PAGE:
If he can somehow get the price down to closer to a hundred bucks I would get one most likely and do a good review in the various wood here, I have easy as anything wood to egads this sucks. And I would test at 16 inches, not twelve inches.

I like the idea of lessening any sort of shock to the hands/wrists and the design intrigues me. I can do a slight wrist twist with the fiskars already, but having it done automagically with less shock is an innovative idea.

There are guys here where 300 is about nothing, another used saw to sit on the shelf next to the other 20 or 200 saws they don't really need, that they just collect to have at least one or a dozen in some series...nothing wrong with that, just way outside my budget.. Me, three bills is high, a lot of money, the truck I drive cost me 450 bucks. I just don't make that much, takes me awhile to afford things and have to sacrifice in other places to get my saws and wood stuff.

I understand a long time ago one got shipped around and shared, but haven't seen that I don't think, whatever happened to it, where did it work well, where it didn't, etc. And certainly no pics or vids from the other members here who tried it out way back some time.
 
dancan

dancan

Spruce , The preferred wood of the Purgatory !
Joined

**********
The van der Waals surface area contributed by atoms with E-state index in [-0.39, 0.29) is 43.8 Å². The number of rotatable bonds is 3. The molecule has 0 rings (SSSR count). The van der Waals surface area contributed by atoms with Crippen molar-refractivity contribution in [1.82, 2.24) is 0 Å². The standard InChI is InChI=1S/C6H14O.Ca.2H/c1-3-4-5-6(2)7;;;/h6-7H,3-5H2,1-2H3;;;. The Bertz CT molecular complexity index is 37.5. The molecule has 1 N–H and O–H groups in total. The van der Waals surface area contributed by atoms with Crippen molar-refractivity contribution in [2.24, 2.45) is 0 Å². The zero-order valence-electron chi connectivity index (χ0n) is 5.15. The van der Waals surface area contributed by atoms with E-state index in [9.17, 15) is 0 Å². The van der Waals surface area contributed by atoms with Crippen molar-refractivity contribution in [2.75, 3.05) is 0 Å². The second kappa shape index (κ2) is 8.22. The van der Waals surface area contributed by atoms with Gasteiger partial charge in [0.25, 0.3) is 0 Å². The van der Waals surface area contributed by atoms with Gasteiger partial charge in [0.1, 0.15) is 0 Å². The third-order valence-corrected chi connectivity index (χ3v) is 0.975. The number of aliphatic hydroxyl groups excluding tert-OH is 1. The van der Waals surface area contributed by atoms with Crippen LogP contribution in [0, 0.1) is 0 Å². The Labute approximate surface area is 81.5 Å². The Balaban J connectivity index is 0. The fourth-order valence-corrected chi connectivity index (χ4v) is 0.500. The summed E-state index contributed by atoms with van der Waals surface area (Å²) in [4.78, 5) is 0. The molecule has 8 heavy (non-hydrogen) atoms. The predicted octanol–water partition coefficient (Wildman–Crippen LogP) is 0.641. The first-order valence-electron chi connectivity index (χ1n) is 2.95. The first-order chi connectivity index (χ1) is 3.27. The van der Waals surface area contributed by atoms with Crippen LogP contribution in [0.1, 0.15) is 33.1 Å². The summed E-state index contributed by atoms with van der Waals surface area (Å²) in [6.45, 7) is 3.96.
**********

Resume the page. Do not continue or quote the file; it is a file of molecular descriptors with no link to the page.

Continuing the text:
Jun 24, 2004
Messages
17,557
Location
Nova Scotia Canada
Website
none.com
My previous post must have been missed or misunderstood so I'll repost it differently .
I understand the concept and the technique and the mechanics of the splitting process with the Vipukives but your side by side videos are a joke , if you're going to put up a comparison with creditability , show someone with proficient knowledge in use of both tools and use them that way , not with the intent to make one look bad by intentional bad technique .
I still would like to try one so I know .... "I" being the only one that I have to make happy after purchase .
 
Finland

Finland

ArboristSite Member
Joined
Feb 15, 2007
Messages
96
Location
In Finland
My previous post must have been missed or misunderstood so I'll repost it differently .
I understand the concept and the technique and the mechanics of the splitting process with the Vipukives but your side by side videos are a joke , if you're going to put up a comparison with creditability , show someone with proficient knowledge in use of both tools and use them that way , not with the intent to make one look bad by intentional bad technique .
I still would like to try one so I know .... "I" being the only one that I have to make happy after purchase .
Would be interesting to see a video where YOU split firewood. They are two different things, to do something and talk about something.
 
Jim Timber

Jim Timber

1/4 bubble off
Joined
Jul 4, 2012
Messages
2,027
Location
Brainerd, Mn
I'm going to take a stab in the dark and say it's going to be 1055-1075 high carbon alloy. Holds an edge well and is tough so it won't chip the blade.

I fail to see how this is a trade secret though. Every knife maker on the planet with product worth owning is usually quite proud to state the fine materials they use in their wares.
 
Top